Was Gap Right to Raise Its Minimum Wage?

The announcement comes as Congress debates an increase in the federal minimum wage.

In this Nov. 15, 2011 photo, a woman pauses as she walks out of the Gap store.

Gap will raise its minimum wage to $9 this year.

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Gap Inc. announced plans on Wednesday to raise its minimum hourly wage to $9 this year and establish a minimum of $10 by 2015. The company says the higher wage will apply to all six of its chains, including Banana Republic and Old Navy. "After many months of consideration, we've made a business decision that's right for our brands, good for our people and beneficial to our customers," said Gap CEO Glenn Murphy in a message on the company's website.

The move from Gap comes amid debate in Congress over a bill that would increase the federal minimum hourly wage from $7.25 to $10.10. President Obama has been pushing for the passage of Sen. Tom Harkin's, D-Iowa, and Rep. George Miller's, D-Calif., bill to increase the minimum wage since its introduction last year. Obama also recently signed an executive order raising the minimum wage for workers under federal contracts to $10.10 per hour. In a statement, Obama applauded Gap, saying the decision “will benefit about 65,000 workers in the U.S.”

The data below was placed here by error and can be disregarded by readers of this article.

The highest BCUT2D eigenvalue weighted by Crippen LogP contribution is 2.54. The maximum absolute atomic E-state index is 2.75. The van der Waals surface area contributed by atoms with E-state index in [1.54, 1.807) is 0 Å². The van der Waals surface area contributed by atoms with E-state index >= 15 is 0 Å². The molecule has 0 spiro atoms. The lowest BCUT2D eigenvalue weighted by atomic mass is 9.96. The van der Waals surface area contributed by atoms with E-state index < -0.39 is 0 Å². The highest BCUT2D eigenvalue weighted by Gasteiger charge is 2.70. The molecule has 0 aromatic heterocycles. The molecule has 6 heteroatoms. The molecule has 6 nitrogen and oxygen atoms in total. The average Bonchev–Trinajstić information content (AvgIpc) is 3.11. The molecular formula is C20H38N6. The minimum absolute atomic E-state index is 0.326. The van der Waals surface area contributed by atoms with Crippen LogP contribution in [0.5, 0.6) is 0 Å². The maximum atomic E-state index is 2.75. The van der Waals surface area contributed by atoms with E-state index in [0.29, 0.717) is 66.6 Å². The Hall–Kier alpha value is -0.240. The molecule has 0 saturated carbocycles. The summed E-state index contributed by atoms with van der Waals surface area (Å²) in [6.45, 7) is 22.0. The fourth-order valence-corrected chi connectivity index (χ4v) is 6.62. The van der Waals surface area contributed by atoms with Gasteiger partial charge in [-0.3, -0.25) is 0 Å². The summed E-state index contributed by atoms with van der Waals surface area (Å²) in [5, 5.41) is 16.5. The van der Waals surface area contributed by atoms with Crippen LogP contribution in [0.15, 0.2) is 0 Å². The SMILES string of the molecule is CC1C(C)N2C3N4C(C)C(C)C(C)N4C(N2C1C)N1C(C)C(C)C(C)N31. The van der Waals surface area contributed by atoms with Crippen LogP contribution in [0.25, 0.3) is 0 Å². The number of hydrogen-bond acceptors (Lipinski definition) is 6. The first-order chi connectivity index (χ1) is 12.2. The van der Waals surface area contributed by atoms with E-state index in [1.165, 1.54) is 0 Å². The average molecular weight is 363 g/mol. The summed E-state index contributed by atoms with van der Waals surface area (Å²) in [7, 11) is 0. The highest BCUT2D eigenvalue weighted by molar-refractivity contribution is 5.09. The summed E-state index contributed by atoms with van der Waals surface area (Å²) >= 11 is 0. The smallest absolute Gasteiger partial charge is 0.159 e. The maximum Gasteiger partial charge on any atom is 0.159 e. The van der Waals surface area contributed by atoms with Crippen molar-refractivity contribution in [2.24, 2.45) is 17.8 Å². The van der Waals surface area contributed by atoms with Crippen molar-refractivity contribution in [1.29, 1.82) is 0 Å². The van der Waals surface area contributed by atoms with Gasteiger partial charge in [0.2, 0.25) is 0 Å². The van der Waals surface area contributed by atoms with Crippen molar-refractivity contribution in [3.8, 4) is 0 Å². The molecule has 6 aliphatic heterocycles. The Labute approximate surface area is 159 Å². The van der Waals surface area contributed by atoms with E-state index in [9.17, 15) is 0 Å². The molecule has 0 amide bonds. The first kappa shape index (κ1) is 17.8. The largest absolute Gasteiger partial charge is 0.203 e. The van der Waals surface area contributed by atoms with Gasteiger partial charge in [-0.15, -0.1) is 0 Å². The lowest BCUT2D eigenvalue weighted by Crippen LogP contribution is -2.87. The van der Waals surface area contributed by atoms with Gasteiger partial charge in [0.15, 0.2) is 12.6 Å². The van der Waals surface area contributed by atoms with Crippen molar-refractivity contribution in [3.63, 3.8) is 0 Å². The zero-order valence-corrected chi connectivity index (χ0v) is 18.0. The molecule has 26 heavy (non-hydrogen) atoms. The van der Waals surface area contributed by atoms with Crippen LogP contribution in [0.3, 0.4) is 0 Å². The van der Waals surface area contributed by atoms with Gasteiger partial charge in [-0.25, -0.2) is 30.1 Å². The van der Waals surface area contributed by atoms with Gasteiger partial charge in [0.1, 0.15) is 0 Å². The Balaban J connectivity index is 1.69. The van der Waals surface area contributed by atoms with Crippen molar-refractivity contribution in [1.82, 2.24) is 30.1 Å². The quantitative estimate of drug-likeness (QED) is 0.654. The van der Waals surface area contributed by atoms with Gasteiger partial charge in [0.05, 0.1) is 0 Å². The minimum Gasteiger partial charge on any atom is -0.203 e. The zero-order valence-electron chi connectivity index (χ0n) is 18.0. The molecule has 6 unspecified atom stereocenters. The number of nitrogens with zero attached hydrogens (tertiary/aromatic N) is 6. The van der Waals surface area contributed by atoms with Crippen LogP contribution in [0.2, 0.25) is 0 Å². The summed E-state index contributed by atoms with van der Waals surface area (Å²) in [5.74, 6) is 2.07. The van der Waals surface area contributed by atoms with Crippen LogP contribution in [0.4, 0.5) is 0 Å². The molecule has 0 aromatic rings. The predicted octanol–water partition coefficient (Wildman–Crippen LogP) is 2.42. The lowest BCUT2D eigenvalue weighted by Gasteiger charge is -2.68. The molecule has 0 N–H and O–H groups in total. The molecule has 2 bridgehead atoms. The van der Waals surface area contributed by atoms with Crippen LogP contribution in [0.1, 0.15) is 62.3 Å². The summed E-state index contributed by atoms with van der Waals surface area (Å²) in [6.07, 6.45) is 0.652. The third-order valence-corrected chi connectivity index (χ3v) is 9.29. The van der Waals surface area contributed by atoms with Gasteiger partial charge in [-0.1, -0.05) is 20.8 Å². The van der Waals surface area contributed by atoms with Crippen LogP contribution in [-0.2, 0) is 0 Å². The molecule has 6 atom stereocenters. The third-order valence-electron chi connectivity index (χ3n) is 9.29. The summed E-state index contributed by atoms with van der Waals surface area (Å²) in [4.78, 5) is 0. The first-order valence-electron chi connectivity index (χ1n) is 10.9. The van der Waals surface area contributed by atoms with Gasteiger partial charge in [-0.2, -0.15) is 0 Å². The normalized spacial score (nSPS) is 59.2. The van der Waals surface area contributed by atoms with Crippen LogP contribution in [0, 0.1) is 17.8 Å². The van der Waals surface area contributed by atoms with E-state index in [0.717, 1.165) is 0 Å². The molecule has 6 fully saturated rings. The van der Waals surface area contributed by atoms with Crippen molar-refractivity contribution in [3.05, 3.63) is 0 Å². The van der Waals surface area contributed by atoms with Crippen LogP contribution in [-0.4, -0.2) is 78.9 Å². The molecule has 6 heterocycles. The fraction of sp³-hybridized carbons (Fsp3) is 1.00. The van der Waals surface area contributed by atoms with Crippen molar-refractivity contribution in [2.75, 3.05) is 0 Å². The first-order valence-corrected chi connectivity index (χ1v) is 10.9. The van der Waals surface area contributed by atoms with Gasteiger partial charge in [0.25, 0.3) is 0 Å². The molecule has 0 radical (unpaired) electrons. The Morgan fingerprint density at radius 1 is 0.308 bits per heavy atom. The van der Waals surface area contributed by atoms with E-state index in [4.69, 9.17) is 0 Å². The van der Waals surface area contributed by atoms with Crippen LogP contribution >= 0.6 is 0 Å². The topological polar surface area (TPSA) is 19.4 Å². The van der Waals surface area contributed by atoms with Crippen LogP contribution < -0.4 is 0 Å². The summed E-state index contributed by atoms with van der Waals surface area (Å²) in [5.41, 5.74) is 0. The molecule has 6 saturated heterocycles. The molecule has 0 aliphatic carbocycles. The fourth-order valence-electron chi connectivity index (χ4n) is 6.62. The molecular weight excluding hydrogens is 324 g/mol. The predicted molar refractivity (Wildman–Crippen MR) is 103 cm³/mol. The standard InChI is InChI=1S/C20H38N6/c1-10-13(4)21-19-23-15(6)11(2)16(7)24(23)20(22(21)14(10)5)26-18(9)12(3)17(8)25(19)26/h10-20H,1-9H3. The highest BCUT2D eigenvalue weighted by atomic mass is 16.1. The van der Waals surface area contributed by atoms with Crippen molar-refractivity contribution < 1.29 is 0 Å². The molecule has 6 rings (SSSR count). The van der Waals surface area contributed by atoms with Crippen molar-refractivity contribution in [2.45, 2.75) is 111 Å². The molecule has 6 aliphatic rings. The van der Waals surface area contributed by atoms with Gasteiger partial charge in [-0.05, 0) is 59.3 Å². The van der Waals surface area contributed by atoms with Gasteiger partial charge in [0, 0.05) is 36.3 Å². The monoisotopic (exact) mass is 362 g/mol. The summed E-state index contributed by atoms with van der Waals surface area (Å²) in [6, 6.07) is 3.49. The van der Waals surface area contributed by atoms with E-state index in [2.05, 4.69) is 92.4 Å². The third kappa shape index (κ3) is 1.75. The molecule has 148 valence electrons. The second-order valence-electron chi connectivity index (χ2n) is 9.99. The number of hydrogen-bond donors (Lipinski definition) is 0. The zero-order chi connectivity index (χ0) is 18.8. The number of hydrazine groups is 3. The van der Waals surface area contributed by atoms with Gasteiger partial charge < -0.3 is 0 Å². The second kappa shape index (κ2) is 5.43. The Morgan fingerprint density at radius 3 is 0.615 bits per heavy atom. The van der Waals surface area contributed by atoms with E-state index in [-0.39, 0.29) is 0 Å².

[See a collection of political cartoons on Congress.]

Gap’s decision also follows the release of a report from the Congressional Budget Office on Tuesday, which said the proposed federal wage increase would eliminate about 500,000 jobs in 2016. The report also notes that raising the minimum wage would raise the incomes of nearly 16 million people and lift 900,000 people out of poverty.

Companies such as Whole Foods and In-n-Out Burger have voluntarily raised minimum hourly pay for their employees, and last year, Costco CEO and President Craig Jelinek announced publicly his support for the Harkin-Miller bill. Proponents of a higher minimum wage argue that paying low-wage workers more could help increase spending, thereby spurring the economy. Increasing the minimum wage, however, could also make companies less likely to hire workers or could make other investments, such as in automated machinery, more attractive.

[See a collection of political cartoons on the economy.]

What do you think? Was Gap right to raise its minimum wage for U.S. workers? Take the poll and comment below.

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Corrected on Feb. 24, 2014: A previous version of this article mischaracterized corporate public support for an increase in the federal minimum wage. Whole Foods and In-n-Out Burger have voluntarily raised their minimum hourly pay above the federal minimum.